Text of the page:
IF you had been in some sort of cryogenic sleep for most of the past decade and the first thing you read this morning was a report about the local market reaching yet another high‚ you would probably believe the South African and global economy was in a healthy space.
But it couldn't be further from the truth. For the economic data released this year has been a mixed bag‚ with some reports bringing in hope of better prospects and others reminding of just how tenuous the situation on the ground remains.
Even the most optimistic of economist has too many potential setbacks ahead to make a confident call on the economy.
Yet equity markets continue to rally‚ despite the uncertainty and apprehension across the world. This week it's the JSE all-share index.
Last week we were all abuzz about the Dow Jones reaching levels not seen since 2007‚ before the economic crisis.
But we are nowhere closer to a point where we can confidently say we are over the hangover from the recent global recession. The surge in equities covers up the real frailties of the global economy.
In no way are stock markets being boosted by the global economy. Central banks are doing the stimulating. Low interest rates in developed markets have investors searching for higher yields.
"Rather than reflecting confidence‚ loose financial conditions are being generated artificially by central banks in an attempt to buoy sentiment and encourage spending‚" a recent report from London-based Barclays said.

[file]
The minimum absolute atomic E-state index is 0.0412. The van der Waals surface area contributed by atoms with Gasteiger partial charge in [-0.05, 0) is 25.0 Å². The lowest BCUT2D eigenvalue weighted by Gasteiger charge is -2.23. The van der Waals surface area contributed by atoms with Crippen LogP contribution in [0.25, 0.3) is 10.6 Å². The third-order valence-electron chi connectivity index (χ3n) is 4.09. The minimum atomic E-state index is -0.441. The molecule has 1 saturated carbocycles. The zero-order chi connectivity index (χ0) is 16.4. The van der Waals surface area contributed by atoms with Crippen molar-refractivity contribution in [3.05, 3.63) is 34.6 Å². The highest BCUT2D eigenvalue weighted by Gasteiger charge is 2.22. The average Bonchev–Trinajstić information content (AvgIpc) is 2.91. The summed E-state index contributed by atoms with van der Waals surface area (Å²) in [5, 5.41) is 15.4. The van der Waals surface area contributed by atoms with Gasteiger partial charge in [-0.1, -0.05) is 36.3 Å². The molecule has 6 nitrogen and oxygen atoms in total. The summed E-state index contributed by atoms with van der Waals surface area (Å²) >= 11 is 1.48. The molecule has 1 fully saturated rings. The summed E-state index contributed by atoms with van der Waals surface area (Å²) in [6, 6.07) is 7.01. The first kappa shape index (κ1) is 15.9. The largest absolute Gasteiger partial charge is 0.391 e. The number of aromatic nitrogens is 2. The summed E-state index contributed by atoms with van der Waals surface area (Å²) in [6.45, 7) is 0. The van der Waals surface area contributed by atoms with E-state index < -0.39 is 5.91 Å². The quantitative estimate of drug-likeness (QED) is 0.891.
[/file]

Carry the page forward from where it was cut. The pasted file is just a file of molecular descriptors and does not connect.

"The monetary palliatives are having the desired financial effects‚ but signs of success in the real economy remain patchy‚ and the prevailing headwinds are strong‚" the report read.
The bank cut its US growth forecast to 1.5% for the year‚ compared with 1.7% because of the automatic spending cuts which came into effect on March 1.
While the US unemployment situation is expected to improve‚ the pace of that improvement is expected to slow because of the spending cuts.
In Europe‚ the political deadlock in Italy poses significant risks to the global economy. The Italian elections were two weeks ago‚ and the country is no closer to forming a new workable government.
Sentiment in the Italian bond market has held up remarkably well. But the longer the deadlock‚ the more nervous investors will become. Markets ignored Fitch Ratings' decision to cut Italy's redit rating to BBB+ in a move to bring it in line with the other two major credit ratings agencies. – BDlive